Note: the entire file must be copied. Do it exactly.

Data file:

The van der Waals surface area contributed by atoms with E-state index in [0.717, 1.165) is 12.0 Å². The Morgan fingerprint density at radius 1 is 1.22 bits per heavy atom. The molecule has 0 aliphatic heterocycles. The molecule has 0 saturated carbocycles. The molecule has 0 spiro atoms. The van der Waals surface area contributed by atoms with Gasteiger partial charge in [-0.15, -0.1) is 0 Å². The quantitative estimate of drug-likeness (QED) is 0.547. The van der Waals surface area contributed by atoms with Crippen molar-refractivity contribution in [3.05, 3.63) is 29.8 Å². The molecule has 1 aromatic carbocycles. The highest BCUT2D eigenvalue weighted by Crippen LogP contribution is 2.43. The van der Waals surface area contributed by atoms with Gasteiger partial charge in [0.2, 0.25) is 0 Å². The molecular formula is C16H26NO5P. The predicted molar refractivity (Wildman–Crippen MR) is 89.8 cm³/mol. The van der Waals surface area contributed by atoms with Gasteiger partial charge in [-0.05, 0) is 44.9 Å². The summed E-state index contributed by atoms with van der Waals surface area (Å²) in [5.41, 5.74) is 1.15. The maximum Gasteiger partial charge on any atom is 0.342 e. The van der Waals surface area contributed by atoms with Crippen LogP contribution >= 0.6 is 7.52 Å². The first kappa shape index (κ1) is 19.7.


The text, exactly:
The van der Waals surface area contributed by atoms with E-state index in [0.717, 1.165) is 12.0 Å². The Morgan fingerprint density at radius 1 is 1.22 bits per heavy atom. The molecule has 0 aliphatic heterocycles. The molecule has 0 saturated carbocycles. The molecule has 0 spiro atoms. The van der Waals surface area contributed by atoms with Gasteiger partial charge in [-0.15, -0.1) is 0 Å². The quantitative estimate of drug-likeness (QED) is 0.547. The van der Waals surface area contributed by atoms with Crippen molar-refractivity contribution in [3.05, 3.63) is 29.8 Å². The molecule has 1 aromatic carbocycles. The highest BCUT2D eigenvalue weighted by Crippen LogP contribution is 2.43. The van der Waals surface area contributed by atoms with Gasteiger partial charge in [0.2, 0.25) is 0 Å². The molecular formula is C16H26NO5P. The predicted molar refractivity (Wildman–Crippen MR) is 89.8 cm³/mol. The van der Waals surface area contributed by atoms with Gasteiger partial charge in [-0.05, 0) is 44.9 Å². The summed E-state index contributed by atoms with van der Waals surface area (Å²) in [5.41, 5.74) is 1.15. The maximum Gasteiger partial charge on any atom is 0.342 e. The van der Waals surface area contributed by atoms with Crippen LogP contribution >= 0.6 is 7.52 Å². The first kappa shape index (κ1) is 19.7.